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Lean fuel mixture or a partially sheared flywheel key may also cause an engine to run hot.

Mike
 

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If the engine is running hot as quickly as you state then it has to be a plugged muffler or exhaust port. The "paddle" that you are referring to is actually called and OIL SLINGER and is NOT what is referenced above. If the oil slinger broke apart I would expect that the engine would have seized or broken a rod when being run. Although they don't ALL do it when lack of lubrication is present; it is pretty easy to hear the difference between an engine that isn't exhausting and an engine that is running with no lubrication.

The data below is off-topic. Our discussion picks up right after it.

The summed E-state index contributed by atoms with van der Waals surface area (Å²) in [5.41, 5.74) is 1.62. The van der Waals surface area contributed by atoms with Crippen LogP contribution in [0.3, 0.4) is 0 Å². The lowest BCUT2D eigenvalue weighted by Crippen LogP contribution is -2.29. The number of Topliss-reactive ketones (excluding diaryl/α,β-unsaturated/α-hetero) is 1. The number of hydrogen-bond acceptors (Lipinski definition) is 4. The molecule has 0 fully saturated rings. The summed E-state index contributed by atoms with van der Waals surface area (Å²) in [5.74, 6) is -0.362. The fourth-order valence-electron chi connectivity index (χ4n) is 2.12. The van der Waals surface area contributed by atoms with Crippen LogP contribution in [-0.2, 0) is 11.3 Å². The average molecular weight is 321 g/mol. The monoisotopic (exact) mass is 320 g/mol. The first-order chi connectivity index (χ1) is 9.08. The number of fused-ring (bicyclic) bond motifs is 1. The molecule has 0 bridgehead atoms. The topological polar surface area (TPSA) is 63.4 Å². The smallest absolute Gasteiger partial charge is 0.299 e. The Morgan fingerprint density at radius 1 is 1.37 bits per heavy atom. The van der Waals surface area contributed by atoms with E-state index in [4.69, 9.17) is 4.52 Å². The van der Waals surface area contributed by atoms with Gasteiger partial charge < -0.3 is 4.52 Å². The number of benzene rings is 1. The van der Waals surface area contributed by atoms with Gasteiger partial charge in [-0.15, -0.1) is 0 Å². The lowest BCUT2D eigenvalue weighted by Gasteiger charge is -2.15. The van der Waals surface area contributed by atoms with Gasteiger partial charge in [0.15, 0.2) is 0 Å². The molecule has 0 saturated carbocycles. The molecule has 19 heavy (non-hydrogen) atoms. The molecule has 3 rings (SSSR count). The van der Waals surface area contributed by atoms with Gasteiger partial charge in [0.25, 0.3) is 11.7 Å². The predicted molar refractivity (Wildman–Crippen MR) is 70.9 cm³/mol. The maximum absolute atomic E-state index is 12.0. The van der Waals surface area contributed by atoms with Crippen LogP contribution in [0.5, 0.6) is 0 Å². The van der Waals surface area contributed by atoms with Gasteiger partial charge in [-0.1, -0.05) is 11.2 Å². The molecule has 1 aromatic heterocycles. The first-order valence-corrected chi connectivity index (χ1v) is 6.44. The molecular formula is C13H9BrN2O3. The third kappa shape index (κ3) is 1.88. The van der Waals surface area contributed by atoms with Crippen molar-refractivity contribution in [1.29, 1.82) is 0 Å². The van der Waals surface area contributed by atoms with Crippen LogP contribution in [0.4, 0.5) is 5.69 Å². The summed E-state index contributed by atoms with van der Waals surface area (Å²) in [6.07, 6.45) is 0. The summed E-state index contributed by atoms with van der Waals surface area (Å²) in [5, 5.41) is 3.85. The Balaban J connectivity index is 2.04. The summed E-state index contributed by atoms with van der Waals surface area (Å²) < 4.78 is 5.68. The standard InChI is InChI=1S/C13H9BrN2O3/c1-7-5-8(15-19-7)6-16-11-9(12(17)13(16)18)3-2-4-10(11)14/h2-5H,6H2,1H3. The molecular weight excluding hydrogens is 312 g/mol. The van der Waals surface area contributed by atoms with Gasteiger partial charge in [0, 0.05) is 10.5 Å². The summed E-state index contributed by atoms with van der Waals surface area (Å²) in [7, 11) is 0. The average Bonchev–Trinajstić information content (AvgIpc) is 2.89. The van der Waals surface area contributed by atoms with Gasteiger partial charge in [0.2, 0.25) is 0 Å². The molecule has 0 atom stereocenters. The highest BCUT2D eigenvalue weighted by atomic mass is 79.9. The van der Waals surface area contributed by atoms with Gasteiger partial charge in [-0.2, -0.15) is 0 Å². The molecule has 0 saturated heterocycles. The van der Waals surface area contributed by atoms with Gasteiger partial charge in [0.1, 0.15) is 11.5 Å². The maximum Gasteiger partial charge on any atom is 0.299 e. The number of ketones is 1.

Remove the muffler and BRIEFLY run to see if that fixes your problem, if not the engine has to come off and sump removed to check the oil slinger.

Dan
 

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Discussion Starter #20
All I have is a 8X10 ft shed and it's been raining here in Florida for days now. I rebuilt a VW engine in this shed once so I honestly believe that I can rebuild a lawn mower engine in it too. I just need to see some sunshine first. Right now I have to find a service manual for this engine that I can download.
Many thanks for all the post, it's much appreciated.

Harold